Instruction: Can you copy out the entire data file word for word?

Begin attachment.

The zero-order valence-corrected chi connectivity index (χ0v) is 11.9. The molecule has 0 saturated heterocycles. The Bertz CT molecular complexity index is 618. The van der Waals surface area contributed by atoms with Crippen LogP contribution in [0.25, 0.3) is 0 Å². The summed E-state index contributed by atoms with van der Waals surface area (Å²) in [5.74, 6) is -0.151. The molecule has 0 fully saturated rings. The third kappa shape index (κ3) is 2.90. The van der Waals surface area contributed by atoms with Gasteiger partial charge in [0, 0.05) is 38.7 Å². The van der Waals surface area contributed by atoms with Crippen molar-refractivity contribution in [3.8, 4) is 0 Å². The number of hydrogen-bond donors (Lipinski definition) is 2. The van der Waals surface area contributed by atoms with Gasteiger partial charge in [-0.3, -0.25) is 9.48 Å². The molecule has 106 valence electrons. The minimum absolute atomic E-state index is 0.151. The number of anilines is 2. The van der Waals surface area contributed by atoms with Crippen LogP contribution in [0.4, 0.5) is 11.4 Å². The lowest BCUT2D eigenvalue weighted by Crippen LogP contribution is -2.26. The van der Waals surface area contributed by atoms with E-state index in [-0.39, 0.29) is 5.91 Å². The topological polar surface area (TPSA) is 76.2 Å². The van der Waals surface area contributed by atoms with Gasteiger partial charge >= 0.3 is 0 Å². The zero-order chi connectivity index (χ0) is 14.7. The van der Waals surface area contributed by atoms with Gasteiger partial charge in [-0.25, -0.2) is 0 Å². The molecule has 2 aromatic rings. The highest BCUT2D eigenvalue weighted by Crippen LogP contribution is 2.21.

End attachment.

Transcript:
The zero-order valence-corrected chi connectivity index (χ0v) is 11.9. The molecule has 0 saturated heterocycles. The Bertz CT molecular complexity index is 618. The van der Waals surface area contributed by atoms with Crippen LogP contribution in [0.25, 0.3) is 0 Å². The summed E-state index contributed by atoms with van der Waals surface area (Å²) in [5.74, 6) is -0.151. The molecule has 0 fully saturated rings. The third kappa shape index (κ3) is 2.90. The van der Waals surface area contributed by atoms with Gasteiger partial charge in [0, 0.05) is 38.7 Å². The van der Waals surface area contributed by atoms with Crippen molar-refractivity contribution in [3.8, 4) is 0 Å². The number of hydrogen-bond donors (Lipinski definition) is 2. The van der Waals surface area contributed by atoms with Gasteiger partial charge in [-0.3, -0.25) is 9.48 Å². The molecule has 106 valence electrons. The minimum absolute atomic E-state index is 0.151. The number of anilines is 2. The van der Waals surface area contributed by atoms with Crippen LogP contribution in [0.4, 0.5) is 11.4 Å². The lowest BCUT2D eigenvalue weighted by Crippen LogP contribution is -2.26. The van der Waals surface area contributed by atoms with E-state index in [-0.39, 0.29) is 5.91 Å². The topological polar surface area (TPSA) is 76.2 Å². The van der Waals surface area contributed by atoms with Gasteiger partial charge >= 0.3 is 0 Å². The zero-order chi connectivity index (χ0) is 14.7. The van der Waals surface area contributed by atoms with Gasteiger partial charge in [-0.25, -0.2) is 0 Å². The molecule has 2 aromatic rings. The highest BCUT2D eigenvalue weighted by Crippen LogP contribution is 2.21.